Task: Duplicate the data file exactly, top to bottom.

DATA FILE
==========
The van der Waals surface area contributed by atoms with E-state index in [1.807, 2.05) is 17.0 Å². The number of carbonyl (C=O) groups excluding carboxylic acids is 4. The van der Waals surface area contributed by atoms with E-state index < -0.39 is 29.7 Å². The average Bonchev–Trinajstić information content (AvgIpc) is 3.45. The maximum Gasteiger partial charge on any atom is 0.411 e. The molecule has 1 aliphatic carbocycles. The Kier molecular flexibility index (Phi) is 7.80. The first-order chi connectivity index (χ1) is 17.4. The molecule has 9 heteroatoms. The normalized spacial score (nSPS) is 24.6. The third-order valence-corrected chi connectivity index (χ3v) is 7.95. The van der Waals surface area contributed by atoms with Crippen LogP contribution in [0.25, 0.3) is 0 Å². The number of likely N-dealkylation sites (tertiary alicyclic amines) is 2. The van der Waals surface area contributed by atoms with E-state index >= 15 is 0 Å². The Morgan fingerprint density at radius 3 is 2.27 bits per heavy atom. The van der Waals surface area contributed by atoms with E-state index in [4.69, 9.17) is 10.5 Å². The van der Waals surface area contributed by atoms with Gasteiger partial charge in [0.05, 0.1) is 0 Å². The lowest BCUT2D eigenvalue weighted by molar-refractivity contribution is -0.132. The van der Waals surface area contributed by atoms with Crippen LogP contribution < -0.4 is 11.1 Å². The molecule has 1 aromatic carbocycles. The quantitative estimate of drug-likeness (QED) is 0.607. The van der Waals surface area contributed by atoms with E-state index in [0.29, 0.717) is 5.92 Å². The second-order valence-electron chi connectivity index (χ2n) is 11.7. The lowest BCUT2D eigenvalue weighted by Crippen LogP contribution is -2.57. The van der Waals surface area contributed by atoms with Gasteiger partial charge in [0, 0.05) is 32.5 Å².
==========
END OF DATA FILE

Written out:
The van der Waals surface area contributed by atoms with E-state index in [1.807, 2.05) is 17.0 Å². The number of carbonyl (C=O) groups excluding carboxylic acids is 4. The van der Waals surface area contributed by atoms with E-state index < -0.39 is 29.7 Å². The average Bonchev–Trinajstić information content (AvgIpc) is 3.45. The maximum Gasteiger partial charge on any atom is 0.411 e. The molecule has 1 aliphatic carbocycles. The Kier molecular flexibility index (Phi) is 7.80. The first-order chi connectivity index (χ1) is 17.4. The molecule has 9 heteroatoms. The normalized spacial score (nSPS) is 24.6. The third-order valence-corrected chi connectivity index (χ3v) is 7.95. The van der Waals surface area contributed by atoms with Crippen LogP contribution in [0.25, 0.3) is 0 Å². The number of likely N-dealkylation sites (tertiary alicyclic amines) is 2. The van der Waals surface area contributed by atoms with E-state index >= 15 is 0 Å². The Morgan fingerprint density at radius 3 is 2.27 bits per heavy atom. The van der Waals surface area contributed by atoms with E-state index in [4.69, 9.17) is 10.5 Å². The van der Waals surface area contributed by atoms with Gasteiger partial charge in [0.05, 0.1) is 0 Å². The lowest BCUT2D eigenvalue weighted by molar-refractivity contribution is -0.132. The van der Waals surface area contributed by atoms with Crippen LogP contribution < -0.4 is 11.1 Å². The molecule has 1 aromatic carbocycles. The quantitative estimate of drug-likeness (QED) is 0.607. The van der Waals surface area contributed by atoms with E-state index in [0.29, 0.717) is 5.92 Å². The second-order valence-electron chi connectivity index (χ2n) is 11.7. The lowest BCUT2D eigenvalue weighted by Crippen LogP contribution is -2.57. The van der Waals surface area contributed by atoms with Gasteiger partial charge in [0, 0.05) is 32.5 Å².